We are a coalition of medical societies, youth groups, and civil society organizations pushing for the passage of higher excise taxes on alcohol, cigarettes, e-cigarettes, and heated tobacco products. 

On December 12, 2012, a game-changing reform, the Sin Tax Reform Law of 2012 (RA 10351), ushered in an unprecedented expansion of fiscal space for public health. This year marks the tenth anniversary of that victory, which was hard-earned by a broad, intersectoral, and multi-partisan coalition.

The 2012 sin tax reform significantly raised excise taxes on tobacco products and overhauled our tobacco tax regime. It was the beginning of a decade of tobacco tax hikes which succeeded again in 2017 through the TRAIN Law, 2019 through RA 11346, and 2020 through RA 11467. Thanks to the sin tax reforms, the Philippines is now considered a global best practice site for its tobacco tax policy. In 2020, Tobacconomics’ “Cigarette Tax Scorecard” ranked the Philippines as seventh in total performance in cigarette tax policy, the highest among all East Asian countries. 

The fruits of the sin tax reforms are now here for us to witness. Evidence shows that the sin tax law has successfully discouraged smoking among Filipinos. The results of the 2021 Global Adult Tobacco Survey (GATS) showed that current tobacco smoking prevalence significantly decreased, from 22.7% in 2015 to 18.5% in 2021. In 2009, before the passage of RA 10351, smoking prevalence was at 28.2%. The GATS also showed that cigarette prices rose in the same time frame. The average cost of a pack of 20 manufactured cigarettes increased from PhP 29.60 in 2009 to PhP 57.70 in 2015, and to PhP 107.80 in 2021.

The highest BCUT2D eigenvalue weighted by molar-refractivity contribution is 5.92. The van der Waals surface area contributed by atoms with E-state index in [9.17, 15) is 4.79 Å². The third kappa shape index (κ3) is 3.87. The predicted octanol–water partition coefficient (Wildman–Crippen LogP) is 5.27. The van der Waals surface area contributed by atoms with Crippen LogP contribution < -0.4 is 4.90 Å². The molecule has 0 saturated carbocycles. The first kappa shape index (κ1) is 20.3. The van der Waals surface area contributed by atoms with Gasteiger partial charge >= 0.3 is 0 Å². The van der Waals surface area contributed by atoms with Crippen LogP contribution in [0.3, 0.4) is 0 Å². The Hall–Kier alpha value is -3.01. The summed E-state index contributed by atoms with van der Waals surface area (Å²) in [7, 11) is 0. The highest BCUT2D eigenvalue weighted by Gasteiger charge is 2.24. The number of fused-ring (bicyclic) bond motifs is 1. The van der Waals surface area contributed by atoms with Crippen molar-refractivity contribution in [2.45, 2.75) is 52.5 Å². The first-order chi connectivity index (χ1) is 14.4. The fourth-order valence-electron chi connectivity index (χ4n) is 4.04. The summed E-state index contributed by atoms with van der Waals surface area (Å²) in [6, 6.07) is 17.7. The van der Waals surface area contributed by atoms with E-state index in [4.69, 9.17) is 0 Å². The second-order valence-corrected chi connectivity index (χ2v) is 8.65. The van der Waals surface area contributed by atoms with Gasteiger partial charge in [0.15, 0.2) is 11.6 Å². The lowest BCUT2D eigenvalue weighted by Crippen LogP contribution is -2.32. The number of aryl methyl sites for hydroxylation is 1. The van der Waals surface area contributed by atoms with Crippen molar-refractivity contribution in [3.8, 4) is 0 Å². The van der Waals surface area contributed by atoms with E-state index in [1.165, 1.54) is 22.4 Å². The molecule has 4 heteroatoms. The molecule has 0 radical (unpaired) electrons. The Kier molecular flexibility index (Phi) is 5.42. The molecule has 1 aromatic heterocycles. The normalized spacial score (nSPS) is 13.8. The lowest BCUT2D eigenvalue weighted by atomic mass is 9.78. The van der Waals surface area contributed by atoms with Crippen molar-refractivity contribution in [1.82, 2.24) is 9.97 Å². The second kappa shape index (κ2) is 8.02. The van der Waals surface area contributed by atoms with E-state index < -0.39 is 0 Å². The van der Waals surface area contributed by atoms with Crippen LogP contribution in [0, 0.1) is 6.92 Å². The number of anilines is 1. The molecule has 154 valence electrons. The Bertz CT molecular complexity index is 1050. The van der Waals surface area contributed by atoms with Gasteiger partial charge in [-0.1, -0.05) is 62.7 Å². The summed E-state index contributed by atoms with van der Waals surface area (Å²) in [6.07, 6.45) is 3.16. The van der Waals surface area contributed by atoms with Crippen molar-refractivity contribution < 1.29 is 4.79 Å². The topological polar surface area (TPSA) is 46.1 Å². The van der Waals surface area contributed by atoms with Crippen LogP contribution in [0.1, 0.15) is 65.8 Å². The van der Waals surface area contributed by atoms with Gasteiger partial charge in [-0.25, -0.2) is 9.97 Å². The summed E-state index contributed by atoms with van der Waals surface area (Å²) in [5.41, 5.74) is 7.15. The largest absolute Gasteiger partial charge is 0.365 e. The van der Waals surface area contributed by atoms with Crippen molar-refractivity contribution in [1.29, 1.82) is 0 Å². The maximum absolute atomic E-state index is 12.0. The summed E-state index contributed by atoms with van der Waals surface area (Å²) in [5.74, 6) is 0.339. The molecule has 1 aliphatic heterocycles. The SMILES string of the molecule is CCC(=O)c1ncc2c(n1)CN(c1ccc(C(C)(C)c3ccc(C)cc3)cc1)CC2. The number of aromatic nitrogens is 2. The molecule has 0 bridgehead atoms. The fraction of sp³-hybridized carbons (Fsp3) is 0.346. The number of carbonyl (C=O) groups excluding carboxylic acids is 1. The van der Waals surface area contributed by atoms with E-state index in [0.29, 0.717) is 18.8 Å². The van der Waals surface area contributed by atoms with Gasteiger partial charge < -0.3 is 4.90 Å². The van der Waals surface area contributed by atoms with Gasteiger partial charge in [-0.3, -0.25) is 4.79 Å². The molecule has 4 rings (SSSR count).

Sin taxes have raised funds for our health budget and facilitated the enrollment of indigent Filipinos in our National Health Insurance Program. Earmarked revenues from sin taxes made up 54% of the 2020 budget for DOH-OSEC/PhilHealth.

However, ten years later, despite all the gains from sin taxes, we face many new challenges in relation to health and the economy. We face a large fiscal deficit. The increase in spending and borrowing during the pandemic have narrowed our fiscal space. We still have yet to implement Universal Health Care across the nation, as our funding gap is at least PhP163 billion, according to the DOH’s Medium Term Expenditure Program (MTEP). 

The rising trend in the use of e-cigarettes and heated tobacco products (HTPs) among the youth and the passage of RA 11900, which deregulates these products, is also very alarming.

Our call is for the Executive to adopt sin taxes as a legislative priority, as it is incumbent on them to protect the health of our people, especially young Filipinos, from harmful products such as tobacco. We laud Rep. Joey Salceda for filing House Bill 5532, which raises taxes on e-cigarettes and HTPs and introduces new taxes on vaping devices, and we call on our leaders in Congress to support this measure. 

The evidence shows that sin taxes are an efficient, cost-effective policy which deters smoking and relieves our health system of the burden of tobacco-related diseases. As we transition to a new normal, 

sin taxes will also provide us the resources to rebuild and strengthen our healthcare system and recover from this monumental health and economic crisis. 


Action for Economic Reforms

Youth for Sin Tax Movement

Philippine Pediatric Society

Southeast Asia Tobacco Control Alliance

Philippine Legislators’ Committee on Population and Development

Social Watch Philippines

Aktibong Kilusan Tungo sa Iisang Bayan

Health Justice Philippines

Action on Smoking and Health Philippines